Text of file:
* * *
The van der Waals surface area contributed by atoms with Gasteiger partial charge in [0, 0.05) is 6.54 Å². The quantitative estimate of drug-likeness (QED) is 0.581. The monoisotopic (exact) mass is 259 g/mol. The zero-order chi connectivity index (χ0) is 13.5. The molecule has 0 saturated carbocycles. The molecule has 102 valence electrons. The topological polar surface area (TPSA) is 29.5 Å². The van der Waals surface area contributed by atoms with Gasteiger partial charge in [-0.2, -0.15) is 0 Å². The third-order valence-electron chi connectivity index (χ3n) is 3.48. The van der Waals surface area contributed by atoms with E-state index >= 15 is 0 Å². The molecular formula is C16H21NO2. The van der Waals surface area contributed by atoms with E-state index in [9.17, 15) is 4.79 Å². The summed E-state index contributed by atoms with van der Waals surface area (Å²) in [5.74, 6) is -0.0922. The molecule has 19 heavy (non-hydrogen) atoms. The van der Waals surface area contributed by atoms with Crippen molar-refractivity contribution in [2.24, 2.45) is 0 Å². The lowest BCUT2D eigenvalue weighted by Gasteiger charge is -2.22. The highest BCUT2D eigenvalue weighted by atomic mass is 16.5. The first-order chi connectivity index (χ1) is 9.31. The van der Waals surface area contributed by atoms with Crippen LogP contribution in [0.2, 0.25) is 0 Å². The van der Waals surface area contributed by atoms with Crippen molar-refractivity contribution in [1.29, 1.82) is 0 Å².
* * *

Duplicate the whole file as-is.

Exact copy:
The van der Waals surface area contributed by atoms with Gasteiger partial charge in [0, 0.05) is 6.54 Å². The quantitative estimate of drug-likeness (QED) is 0.581. The monoisotopic (exact) mass is 259 g/mol. The zero-order chi connectivity index (χ0) is 13.5. The molecule has 0 saturated carbocycles. The molecule has 102 valence electrons. The topological polar surface area (TPSA) is 29.5 Å². The van der Waals surface area contributed by atoms with Gasteiger partial charge in [-0.2, -0.15) is 0 Å². The third-order valence-electron chi connectivity index (χ3n) is 3.48. The van der Waals surface area contributed by atoms with E-state index >= 15 is 0 Å². The molecular formula is C16H21NO2. The van der Waals surface area contributed by atoms with E-state index in [9.17, 15) is 4.79 Å². The summed E-state index contributed by atoms with van der Waals surface area (Å²) in [5.74, 6) is -0.0922. The molecule has 19 heavy (non-hydrogen) atoms. The van der Waals surface area contributed by atoms with Crippen molar-refractivity contribution in [2.24, 2.45) is 0 Å². The lowest BCUT2D eigenvalue weighted by Gasteiger charge is -2.22. The highest BCUT2D eigenvalue weighted by atomic mass is 16.5. The first-order chi connectivity index (χ1) is 9.31. The van der Waals surface area contributed by atoms with Crippen LogP contribution in [0.2, 0.25) is 0 Å². The van der Waals surface area contributed by atoms with Crippen molar-refractivity contribution in [1.29, 1.82) is 0 Å².